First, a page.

The last couple of weeks have been a struggle in some ways although in other ways that same period was one of extraordinary gifts. It is this paradox that strikes me now, how I could feel myself struggling even as I experienced deep joy and appreciated the fortune of my life, even the recognition that it is the very nature of that sense of struggle, of floundering even in the currents and responsibilities of life, that allows those moments of joy to shine all the more brightly. I am sure that I will resolve nothing here in this post, resolution and understanding take time, often revealing themselves long after the spark which ignited them in the first place.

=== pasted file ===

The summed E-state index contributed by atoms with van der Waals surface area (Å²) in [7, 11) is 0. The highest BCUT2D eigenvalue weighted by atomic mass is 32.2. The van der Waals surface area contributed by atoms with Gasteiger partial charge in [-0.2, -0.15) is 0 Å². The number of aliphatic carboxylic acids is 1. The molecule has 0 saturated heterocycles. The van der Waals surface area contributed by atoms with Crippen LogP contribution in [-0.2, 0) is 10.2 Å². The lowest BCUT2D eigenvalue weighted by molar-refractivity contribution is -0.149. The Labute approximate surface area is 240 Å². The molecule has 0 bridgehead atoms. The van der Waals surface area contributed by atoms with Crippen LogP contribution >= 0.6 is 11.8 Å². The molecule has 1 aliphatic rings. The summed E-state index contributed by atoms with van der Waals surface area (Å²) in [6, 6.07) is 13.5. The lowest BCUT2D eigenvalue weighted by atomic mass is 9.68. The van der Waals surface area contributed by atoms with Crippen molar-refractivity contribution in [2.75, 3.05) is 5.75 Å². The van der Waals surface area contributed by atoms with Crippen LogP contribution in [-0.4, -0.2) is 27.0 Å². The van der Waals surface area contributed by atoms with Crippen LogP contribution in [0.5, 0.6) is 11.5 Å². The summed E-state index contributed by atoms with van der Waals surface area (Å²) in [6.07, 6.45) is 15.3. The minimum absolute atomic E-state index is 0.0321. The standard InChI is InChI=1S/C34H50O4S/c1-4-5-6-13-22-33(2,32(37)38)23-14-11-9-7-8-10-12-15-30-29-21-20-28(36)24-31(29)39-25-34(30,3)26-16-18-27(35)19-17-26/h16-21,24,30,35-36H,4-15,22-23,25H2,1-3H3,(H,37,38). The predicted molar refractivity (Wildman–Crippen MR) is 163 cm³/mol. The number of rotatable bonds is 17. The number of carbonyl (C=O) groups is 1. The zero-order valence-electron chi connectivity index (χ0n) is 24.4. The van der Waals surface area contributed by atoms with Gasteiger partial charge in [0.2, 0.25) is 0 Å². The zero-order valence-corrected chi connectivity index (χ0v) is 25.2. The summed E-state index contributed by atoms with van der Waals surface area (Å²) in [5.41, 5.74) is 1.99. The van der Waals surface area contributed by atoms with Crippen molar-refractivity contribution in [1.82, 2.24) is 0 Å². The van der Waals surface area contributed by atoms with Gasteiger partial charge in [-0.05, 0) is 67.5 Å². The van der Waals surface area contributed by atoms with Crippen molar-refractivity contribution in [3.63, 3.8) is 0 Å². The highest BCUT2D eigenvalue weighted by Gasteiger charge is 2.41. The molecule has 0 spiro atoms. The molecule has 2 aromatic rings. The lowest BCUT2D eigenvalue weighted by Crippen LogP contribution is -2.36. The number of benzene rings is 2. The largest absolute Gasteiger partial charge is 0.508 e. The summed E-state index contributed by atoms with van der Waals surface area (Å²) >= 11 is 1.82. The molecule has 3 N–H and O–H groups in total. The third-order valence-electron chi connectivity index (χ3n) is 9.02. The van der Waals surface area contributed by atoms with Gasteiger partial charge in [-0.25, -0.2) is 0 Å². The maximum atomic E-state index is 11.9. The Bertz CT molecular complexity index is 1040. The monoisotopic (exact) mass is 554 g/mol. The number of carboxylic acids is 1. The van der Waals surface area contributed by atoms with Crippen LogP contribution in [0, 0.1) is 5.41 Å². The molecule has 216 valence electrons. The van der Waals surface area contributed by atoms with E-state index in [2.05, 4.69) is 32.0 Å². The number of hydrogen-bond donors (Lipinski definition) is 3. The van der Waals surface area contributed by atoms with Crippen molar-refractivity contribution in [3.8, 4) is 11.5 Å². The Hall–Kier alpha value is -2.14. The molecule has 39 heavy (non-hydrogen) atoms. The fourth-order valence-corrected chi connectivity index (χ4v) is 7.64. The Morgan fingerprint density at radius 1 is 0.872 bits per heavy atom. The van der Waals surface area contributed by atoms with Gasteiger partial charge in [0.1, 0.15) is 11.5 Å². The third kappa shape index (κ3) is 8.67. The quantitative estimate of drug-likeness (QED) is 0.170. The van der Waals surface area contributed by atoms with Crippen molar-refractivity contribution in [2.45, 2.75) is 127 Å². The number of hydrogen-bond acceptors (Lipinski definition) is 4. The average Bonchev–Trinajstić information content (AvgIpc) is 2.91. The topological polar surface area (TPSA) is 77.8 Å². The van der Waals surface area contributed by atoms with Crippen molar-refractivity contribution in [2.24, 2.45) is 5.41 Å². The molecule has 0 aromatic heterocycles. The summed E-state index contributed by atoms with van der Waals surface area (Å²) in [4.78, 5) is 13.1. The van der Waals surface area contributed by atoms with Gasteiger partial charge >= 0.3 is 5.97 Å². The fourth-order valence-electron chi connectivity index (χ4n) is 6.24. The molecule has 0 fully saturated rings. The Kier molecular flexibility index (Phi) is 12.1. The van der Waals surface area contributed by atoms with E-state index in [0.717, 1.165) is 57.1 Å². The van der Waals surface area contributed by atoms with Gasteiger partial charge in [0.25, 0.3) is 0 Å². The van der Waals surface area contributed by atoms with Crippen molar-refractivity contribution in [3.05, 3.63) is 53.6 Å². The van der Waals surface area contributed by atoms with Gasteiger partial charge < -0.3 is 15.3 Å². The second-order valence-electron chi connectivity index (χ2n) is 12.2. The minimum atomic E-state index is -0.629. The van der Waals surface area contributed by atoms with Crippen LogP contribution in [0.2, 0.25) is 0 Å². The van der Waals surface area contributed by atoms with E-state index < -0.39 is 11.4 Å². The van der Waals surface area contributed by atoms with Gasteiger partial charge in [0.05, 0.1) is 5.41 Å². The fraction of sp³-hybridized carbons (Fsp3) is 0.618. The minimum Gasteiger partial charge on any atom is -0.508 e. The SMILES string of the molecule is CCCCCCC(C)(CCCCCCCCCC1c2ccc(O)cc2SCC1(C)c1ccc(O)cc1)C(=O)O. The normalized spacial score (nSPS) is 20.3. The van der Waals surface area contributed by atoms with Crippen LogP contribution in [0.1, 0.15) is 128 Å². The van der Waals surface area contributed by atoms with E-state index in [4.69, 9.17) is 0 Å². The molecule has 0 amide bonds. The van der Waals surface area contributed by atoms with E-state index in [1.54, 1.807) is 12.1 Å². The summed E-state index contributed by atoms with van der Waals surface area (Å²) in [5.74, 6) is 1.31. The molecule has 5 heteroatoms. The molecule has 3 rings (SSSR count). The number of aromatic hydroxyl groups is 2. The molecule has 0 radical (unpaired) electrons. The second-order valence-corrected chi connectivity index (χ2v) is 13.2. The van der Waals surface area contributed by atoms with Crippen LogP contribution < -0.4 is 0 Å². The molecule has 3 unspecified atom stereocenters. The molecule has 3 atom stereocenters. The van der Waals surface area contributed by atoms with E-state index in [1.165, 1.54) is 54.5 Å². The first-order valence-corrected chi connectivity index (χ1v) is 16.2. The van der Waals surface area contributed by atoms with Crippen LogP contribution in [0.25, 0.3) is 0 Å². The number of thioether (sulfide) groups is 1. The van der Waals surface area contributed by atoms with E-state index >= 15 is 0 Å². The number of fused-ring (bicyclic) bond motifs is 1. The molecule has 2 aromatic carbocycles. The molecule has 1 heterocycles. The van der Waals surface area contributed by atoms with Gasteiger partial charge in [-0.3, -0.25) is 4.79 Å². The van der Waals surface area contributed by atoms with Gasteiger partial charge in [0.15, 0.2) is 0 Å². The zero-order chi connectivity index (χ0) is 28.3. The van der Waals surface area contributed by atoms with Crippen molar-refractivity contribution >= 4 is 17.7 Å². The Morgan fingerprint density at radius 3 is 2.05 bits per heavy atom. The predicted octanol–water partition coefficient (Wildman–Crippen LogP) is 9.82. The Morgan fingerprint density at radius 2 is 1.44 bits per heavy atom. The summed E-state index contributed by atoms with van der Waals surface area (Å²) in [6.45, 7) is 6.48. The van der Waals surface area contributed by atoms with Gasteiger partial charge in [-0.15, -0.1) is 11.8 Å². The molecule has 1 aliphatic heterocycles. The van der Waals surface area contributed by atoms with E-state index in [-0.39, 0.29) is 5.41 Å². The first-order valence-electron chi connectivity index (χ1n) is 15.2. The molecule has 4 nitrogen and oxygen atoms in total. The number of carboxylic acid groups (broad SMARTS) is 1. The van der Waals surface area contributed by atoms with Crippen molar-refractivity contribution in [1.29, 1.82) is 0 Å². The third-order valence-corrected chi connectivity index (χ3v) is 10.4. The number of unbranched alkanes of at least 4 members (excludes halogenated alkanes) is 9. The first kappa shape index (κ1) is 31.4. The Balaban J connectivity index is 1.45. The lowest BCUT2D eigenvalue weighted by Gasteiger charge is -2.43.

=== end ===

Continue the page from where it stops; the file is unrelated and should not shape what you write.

In fact, sometimes when one is feeling at odds with the world, those little things, those small joys, take on a sharper significance, and one can appreciate them all the more. Take a hibiscus blossom for example. The large showy flowers make me smile every time I see them, and I experience a tiny seed of disappointment on those few days between periods of bloom. But on a melancholy afternoon, a large yellow blossom is like a beacon of hope, with an impact far greater than its physical presence.